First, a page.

By: John Morgan
January 3, 2014
The Western world is so broke that it will require defaults, governments’ imposition of a “savings tax” on private wealth and other harsh measures to recover from one of the most perilous economic times in modern history, according to a research paper by Harvard economists Carmen Reinhart and Kenneth Rogoff for the International Monetary Fund (IMF).
Not since the Great Depression and the post-World War II era have such remedies been required of rich nations, the paper’s authors noted.
“The magnitude of the overall debt problem facing advanced economies today is difficult to overstate. . . . The current central government debt in advanced economies is approaching a two-century high-water mark,” they wrote.
The paper explained the developing world is fooling themselves by maintaining they are different from poorer nations and can resolve their debt overhangs with austerity, growth and economic maneuvering.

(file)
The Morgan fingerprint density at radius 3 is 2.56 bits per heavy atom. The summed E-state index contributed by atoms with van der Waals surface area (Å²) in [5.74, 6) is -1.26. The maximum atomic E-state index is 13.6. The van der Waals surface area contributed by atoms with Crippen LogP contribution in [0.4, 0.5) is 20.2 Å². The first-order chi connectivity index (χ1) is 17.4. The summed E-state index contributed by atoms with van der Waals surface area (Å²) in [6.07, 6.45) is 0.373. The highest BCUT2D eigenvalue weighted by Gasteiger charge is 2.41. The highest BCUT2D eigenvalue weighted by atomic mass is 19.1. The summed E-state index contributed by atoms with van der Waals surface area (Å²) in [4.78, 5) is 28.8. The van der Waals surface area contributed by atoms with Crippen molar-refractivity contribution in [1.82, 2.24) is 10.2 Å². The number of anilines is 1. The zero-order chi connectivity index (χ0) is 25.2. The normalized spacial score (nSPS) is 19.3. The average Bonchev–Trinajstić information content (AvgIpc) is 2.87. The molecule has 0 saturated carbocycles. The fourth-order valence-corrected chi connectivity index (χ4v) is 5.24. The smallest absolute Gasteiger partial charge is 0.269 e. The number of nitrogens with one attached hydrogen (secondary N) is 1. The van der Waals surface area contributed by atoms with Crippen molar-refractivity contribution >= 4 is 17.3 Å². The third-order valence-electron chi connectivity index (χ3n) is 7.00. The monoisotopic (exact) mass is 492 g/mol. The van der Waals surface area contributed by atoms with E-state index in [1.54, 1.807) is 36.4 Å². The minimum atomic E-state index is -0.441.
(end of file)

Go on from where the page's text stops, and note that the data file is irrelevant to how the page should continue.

Instead, the so-called “rich” nations are viewed as prolonging the global financial crisis with their foot-dragging.
In the 1930s, most advanced nations simply wrote off their debt, and World War I loans from the United States to France, Britain and Italy were simply forgiven.
The current debt solutions could include “directed lending to government by captive domestic audiences (such as pension funds), explicit or implicit caps on interest rates, regulation of cross-border capital movements and generally a tighter connection between government and banks,” Reinhart and Rogoff wrote, adding that this time of financial repression “often masks a subtle type of debt restructuring.”
Government gross debt-to-GDP (gross domestic product) ratios in 2014 are forecast to be 95.3 percent for the euro area and 109.2 percent for the United States, according to the IMF, CNBC reported.
The ratio for all advanced economies is expected to be 109.5 percent, with the same amount for emerging economies at only 33.6 percent, primarily because emerging nations managed to deleverage during the years leading up to the recent global recession.
Now, according to Reinhart and Rogoff, it is time for the Western world to take some of the same medicine often prescribed for poorer emerging nations.
“In light of the historic public and private debt levels…it is difficult to envision a resolution to the current five-year-old crisis that does not involve a greater role for explicit restructuring,” the pair concluded in their paper.
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